Life Science Air pollution ‘likely’ to raise dementia risk: UK report

Air pollution ‘likely’ to raise dementia risk: UK report

Air pollution is linked to dementia, respiratory conditions, heart disease and lung cancer. Photo: AP
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Air pollution is “likely” to increase the risk of developing dementia, a UK government research group has said.

The Committee on the Medical Effects of Air Pollutants has published its findings after reviewing almost 70 studies that analysed how exposure to emissions affect the brain over time.

The page report concludes that air pollution “likely” increases the risk of accelerated cognitive decline and of dementia developing in older people.

Experts believe this is due to the impact of pollutants entering the circulatory system, affecting blood flow to the brain.

The three other health conditions with a known link to air pollution are respiratory conditions (such as asthma), heart disease and lung cancer.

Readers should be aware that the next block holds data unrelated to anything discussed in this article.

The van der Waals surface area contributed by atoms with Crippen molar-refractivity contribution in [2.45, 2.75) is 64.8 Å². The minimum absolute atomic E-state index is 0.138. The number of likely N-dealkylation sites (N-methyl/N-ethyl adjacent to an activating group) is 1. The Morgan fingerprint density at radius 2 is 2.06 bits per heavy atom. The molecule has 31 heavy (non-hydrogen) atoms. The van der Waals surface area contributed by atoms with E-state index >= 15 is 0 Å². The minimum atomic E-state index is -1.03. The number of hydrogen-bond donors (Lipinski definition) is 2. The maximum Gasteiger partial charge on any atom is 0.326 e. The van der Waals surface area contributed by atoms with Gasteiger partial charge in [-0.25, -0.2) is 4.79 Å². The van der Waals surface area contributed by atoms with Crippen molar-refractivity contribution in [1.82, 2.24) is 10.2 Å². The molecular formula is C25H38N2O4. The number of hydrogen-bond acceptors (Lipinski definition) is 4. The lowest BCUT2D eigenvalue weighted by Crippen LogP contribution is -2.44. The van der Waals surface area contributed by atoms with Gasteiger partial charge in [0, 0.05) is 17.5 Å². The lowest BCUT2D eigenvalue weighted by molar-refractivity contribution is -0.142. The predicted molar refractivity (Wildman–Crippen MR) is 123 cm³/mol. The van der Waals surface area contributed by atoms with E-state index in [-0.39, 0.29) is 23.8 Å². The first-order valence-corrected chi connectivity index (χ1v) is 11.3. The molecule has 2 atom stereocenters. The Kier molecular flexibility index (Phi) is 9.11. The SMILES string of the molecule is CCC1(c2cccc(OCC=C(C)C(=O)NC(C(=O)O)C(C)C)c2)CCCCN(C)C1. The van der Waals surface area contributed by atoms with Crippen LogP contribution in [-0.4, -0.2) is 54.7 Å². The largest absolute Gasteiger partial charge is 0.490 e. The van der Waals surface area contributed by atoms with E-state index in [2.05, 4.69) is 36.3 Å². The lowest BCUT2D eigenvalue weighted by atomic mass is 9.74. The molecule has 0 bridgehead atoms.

Dementia has been linked to air pollution previously.

The authors of the report say: “The epidemiological evidence reviewed fairly consistently reports associations between chronic exposure to air pollution and reduced global cognition and impairment in visuospatial abilities as well as cognitive decline and increased risk of dementia.

“Results are heterogeneous as regards to other cognitive domains such as executive function, attention, memory, language and mild cognitive impairment.

“The identified neuroimaging studies consistently report associations between exposure to air pollution and white matter atrophy.”

It adds that studies are split over which pollutant is most associated with these effects.

The committee says it has made recommendations for further research to help develop the evidence.

There is also more well-established evidence to show that exposure to air pollution increases the risk of heart disease.

Breathing in emissions can damage the blood vessels by making them narrower and harder – increasing the likelihood of clots, abnormal heart rhythms and heart attacks, according to the British Heart Foundation.